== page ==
What is a name worth?
The National Park Service (NPS) and their concessionaire Aramark for Yosemite National Park have announced they recently settled their trademark dispute with the former concession licensee Delaware North Corp. (DNC) for a mere total over $12 million dollars – for their own names no less!
Wow. Now you know what those specific names are worth. Of course, DNC lawyers had been asking for a lot more money. And yes, DNC had been granted trademark rights in certain special names like Ahwahnee, Wawona, Curry Village and others. And they had helped promote them over the years, but mostly only on merchandising items. So how did they get a claim anyway on names that clearly in practice belong to NPS?
This is what happens when you are asleep at the wheel – especially when dealing with nefarious, greedy partners with lots of money and lawyers. I am not sure how it is supposed to work, but why did the US Patent & Trademark Office (USPTO) not alert NPS in the first case before allowing the filings?
Anyway, I bet many other government agencies got a big wake up call, though some, like US Post Office have been way ahead of the curve for years. If you are starting a mail business of any sort, best you not use any words or images that are even close to present US Post names and symbols. Don’t even bother to check – believe me they have them all carefully and extensively trademarked – especially that flying eagle symbol.
The good news in the Yosemite case is that the public is breathing a big sigh of relief as the park goes back to using most of their iconic and famous names like Ahwahnee, Wawona and Curry Village. Names we grew up with that made such an impression on us, just like this wonderful gem of preserved nature does every day to visitors who come from far and wide. Names we know will be properly preserved forever as the trademarks are now owned by NPS even though they have licensed them to the new Aramark for use during the term of their contract only.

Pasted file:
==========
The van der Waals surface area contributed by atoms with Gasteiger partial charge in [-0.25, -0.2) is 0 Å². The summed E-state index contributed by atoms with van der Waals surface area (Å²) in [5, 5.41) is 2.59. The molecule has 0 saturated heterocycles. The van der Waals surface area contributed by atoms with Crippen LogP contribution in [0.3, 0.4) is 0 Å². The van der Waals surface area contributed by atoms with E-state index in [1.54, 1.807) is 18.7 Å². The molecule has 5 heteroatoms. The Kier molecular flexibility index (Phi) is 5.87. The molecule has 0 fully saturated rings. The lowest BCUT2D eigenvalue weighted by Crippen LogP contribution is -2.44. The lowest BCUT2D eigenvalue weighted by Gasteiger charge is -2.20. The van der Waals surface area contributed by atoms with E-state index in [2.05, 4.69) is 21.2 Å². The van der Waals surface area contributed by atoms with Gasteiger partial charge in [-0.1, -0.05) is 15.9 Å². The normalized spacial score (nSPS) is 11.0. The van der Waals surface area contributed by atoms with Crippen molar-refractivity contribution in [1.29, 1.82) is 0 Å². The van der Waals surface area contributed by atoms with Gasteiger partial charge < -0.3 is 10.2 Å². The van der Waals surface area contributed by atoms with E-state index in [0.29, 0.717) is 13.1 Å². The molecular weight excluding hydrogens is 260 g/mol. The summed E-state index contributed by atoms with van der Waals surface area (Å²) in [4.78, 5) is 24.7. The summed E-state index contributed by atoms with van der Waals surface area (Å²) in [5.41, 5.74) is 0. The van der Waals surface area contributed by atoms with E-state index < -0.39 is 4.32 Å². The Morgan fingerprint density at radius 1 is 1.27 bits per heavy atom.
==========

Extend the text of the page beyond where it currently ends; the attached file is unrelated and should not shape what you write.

What makes a name iconic?
This big fuss over Yosemite names was played out in the public arena over and over again. I happen to live near Yosemite National Park and many of us refused to use the new names. In fact we found it difficult to explain to visitors so much so that most maps and guides finally printed both names. But it also gives us a great opportunity to learn what makes a good name into a great iconic name that people love and adore.
In many other situations, developers and the public alike might think Grand Majestic Hotel is a great name for a hotel. Or Big Trees Lodge – how appropriate is that! Or Half Dome Campsite. Yes, those were the temporary names for the Ahwahnee, Wawona and Camp Curry respectively. But where is the uniqueness, the emotion, the passion, the connection to the locations?
If you are looking for a name for a new brand that you hope will one day be iconic and worth millions, best you start now by deleting all those common descriptive names and work on something truly unique. Most of us have no idea what Ahwahnee or Wawona means, other than we register them as American Indian words when we think about them. Now you also know why so many iconic brands are named with unique family or place names. Put down the dictionary. The names are not in there – yet!
And, of course, a name is only the short hand for an iconic brand. When experts talk about making such a brand connection they talk about emotional connections to the brand. After all, a brand is a promise of an experience. So to accelerate your iconic brand development, involve all personnel in creating those emotional, practical and consistent brand touch points every day and everywhere your messaging appears.
See What is a Brand and Brand Development for more on this subject.
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